Peer review, or at least some sort of review, need not be (as David put it) a "code for genteel censorship".  The VSA has a good number of members who are recognized experts in a number of disciplines who are capable of adding counterpoint, perspective and/or historical background to any article without hindering the presentation (rather, in many cases, clarifying or enhancing it).  This can be accomplished well before publication, I would imagine in many cases with the transmittal of a PDF and a phone call.  This procedure might also avoid the unintentional appearance of a rebuttal intending to "slam" an author who has gone to the trouble of submitting a piece, opinion or theory.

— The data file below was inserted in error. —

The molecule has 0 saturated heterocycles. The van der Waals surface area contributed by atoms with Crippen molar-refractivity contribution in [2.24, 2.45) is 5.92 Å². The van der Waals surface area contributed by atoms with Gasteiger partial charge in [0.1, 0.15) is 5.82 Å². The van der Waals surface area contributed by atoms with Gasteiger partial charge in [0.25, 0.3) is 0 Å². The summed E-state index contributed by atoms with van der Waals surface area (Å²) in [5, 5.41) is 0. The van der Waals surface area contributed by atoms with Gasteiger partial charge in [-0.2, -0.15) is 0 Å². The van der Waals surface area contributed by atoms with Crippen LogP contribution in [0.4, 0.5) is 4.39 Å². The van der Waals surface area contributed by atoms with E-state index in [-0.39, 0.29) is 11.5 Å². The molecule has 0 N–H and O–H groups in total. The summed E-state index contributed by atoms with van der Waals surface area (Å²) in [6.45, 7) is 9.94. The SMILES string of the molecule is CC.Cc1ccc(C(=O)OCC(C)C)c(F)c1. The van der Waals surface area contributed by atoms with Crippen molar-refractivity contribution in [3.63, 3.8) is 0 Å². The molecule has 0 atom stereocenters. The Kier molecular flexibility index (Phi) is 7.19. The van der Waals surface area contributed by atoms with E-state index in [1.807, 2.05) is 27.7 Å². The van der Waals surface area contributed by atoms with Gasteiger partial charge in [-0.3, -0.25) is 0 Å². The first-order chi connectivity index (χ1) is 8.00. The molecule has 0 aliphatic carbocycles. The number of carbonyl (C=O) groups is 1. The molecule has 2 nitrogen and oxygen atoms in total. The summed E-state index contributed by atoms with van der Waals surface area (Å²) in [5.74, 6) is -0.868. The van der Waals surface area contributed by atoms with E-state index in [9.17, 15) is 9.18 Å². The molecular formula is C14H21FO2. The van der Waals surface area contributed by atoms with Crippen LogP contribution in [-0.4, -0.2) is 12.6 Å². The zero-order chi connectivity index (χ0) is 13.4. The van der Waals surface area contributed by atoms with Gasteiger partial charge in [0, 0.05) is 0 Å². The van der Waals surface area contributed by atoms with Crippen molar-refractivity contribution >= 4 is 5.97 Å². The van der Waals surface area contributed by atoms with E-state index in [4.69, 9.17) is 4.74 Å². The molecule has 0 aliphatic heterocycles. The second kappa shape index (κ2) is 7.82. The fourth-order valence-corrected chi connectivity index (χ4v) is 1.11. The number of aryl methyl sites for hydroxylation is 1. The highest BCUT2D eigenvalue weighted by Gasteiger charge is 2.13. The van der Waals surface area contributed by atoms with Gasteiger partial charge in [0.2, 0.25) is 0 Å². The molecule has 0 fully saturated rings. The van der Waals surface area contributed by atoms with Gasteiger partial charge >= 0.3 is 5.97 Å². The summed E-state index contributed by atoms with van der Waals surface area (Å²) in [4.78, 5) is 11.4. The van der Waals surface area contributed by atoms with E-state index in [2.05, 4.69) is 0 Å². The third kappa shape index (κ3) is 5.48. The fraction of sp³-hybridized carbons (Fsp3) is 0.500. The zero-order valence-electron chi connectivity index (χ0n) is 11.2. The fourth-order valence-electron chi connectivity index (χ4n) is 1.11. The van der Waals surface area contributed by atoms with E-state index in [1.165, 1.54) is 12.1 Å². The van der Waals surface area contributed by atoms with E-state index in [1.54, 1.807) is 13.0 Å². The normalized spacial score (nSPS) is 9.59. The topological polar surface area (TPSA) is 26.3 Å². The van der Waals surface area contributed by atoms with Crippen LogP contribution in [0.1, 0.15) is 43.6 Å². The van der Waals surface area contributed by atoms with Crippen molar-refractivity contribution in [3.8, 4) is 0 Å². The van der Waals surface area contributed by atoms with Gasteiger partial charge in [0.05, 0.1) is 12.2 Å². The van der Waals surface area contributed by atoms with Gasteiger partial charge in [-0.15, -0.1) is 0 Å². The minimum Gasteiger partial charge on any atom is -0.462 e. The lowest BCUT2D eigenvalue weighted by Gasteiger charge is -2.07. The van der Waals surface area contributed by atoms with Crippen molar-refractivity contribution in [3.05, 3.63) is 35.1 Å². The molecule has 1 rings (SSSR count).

BTW: Jerry; I "think" (or at least hope... I am not sure) that the "chrome glue" mentioned in the article is a hide glue made from chrome-tanned leather.  If so, it's not known for it's strength... which makes me wonder why a technical gel or clarified hide was not used.  I sure hope it's not this stuff: http://chrome.net.in/product/chrome-glue-sticks-15-gms/